Classified Israeli report raises questions about Trump-Kim summit: report

Israel's foreign ministry reportedly raised questions in a recent classified report about President TrumpDonald John TrumpAl Gore: Trump has had 'less of an impact on environment so far than I feared' Trump claims tapes of him saying the 'n-word' don't exist Trump wanted to require staffers to get permission before writing books: report MORE's upbeat assessment of his Tuesday summit with North Korean leader Kim Jong Un. 

Axios reported Thursday that the Israeli report makes a point of noting that a brief document signed by Trump and Kim fails to commit the North to "full, verifiable, irreversible denuclearization," which has long been Washington's position.

Instead, the agreement calls for "complete denuclearization." Secretary of State Mike PompeoMichael (Mike) Richard PompeoThe Hill's Morning Report — Trump heads to New York to shore-up GOP districts Turkish president: US set deadline to release detained pastor Pompeo discusses new sanctions in call with Russian counterpart MORE told reporters on Wednesday, however, that the agreement still commits the North to the total nuclear disarmament demanded by the U.S.

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The report from the Israeli foreign ministry also raised questions about Trump's decision to suspend joint military drills with South Korea after his meeting with Kim.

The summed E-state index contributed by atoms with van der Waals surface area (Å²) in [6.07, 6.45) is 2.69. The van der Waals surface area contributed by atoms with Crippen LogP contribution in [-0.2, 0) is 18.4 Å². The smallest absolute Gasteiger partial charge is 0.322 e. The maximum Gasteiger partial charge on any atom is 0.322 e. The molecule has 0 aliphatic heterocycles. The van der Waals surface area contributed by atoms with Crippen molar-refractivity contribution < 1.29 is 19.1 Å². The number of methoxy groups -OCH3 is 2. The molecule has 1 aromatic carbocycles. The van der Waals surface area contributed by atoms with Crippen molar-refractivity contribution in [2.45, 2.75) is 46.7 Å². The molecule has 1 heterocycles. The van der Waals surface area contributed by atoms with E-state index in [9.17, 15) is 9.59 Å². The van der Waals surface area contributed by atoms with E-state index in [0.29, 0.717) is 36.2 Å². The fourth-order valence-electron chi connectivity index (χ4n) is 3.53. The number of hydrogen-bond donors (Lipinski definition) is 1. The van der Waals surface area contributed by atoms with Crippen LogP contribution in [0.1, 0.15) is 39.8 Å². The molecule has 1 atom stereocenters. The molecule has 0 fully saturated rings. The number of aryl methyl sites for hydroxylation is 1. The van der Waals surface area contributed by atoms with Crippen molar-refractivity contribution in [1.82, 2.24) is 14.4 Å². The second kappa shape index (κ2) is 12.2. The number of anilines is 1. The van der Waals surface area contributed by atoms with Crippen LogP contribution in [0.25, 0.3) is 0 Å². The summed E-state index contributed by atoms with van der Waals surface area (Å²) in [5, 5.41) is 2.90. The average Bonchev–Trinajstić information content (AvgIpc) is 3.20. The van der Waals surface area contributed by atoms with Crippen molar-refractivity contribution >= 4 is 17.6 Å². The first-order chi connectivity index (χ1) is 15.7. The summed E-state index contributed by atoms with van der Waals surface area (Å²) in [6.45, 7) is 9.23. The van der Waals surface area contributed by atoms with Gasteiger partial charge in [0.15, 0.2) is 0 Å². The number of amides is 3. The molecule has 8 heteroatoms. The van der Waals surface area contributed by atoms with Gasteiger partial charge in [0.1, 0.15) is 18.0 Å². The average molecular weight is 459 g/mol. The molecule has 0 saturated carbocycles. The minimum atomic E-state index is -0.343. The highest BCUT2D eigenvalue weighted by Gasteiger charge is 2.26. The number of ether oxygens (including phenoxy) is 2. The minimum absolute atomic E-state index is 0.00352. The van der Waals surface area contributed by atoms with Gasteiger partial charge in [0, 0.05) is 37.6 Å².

The announcement marked a dramatic reversal from the United States's past rejection of China's "freeze-for-freeze" proposal, which called for an end to the military exercises in exchange for a cease to the North's weapons tests.

"Regardless of the smiles in the summit many in Japan, South Korea and the U.S. Congress doubt that North Korea is sincere in its intentions," the Israeli report stated, according to Axios, which said it obtained a copy of the report. "Our assessment is that regardless of President Trump's statements about quick changes that are expected in North Korean policy, the road to real and substantive change, if it ever happens, will be long and slow."

Trump has touted his meeting with Kim as a historic move that significantly lessened tensions with Pyongyang. On Wednesday, he declared that the North is no longer a nuclear threat. 

But others have raised questions about that claim, pointing to the lack of substance in the agreement signed Tuesday. The document committed the U.S. to unspecified security guarantees for North Korea in exchange for the denuclearization of the Korean Peninsula.

Many have noted that Pyongyang has vowed in the past to denuclearize but has broken that promise repeatedly.

Retired Adm. Harry Harris, Trump's pick to serve as ambassador to South Korea, challenged Trump's claim that North Korea no longer poses a nuclear threat to the world, saying Thursday that "we have to continue to worry about that."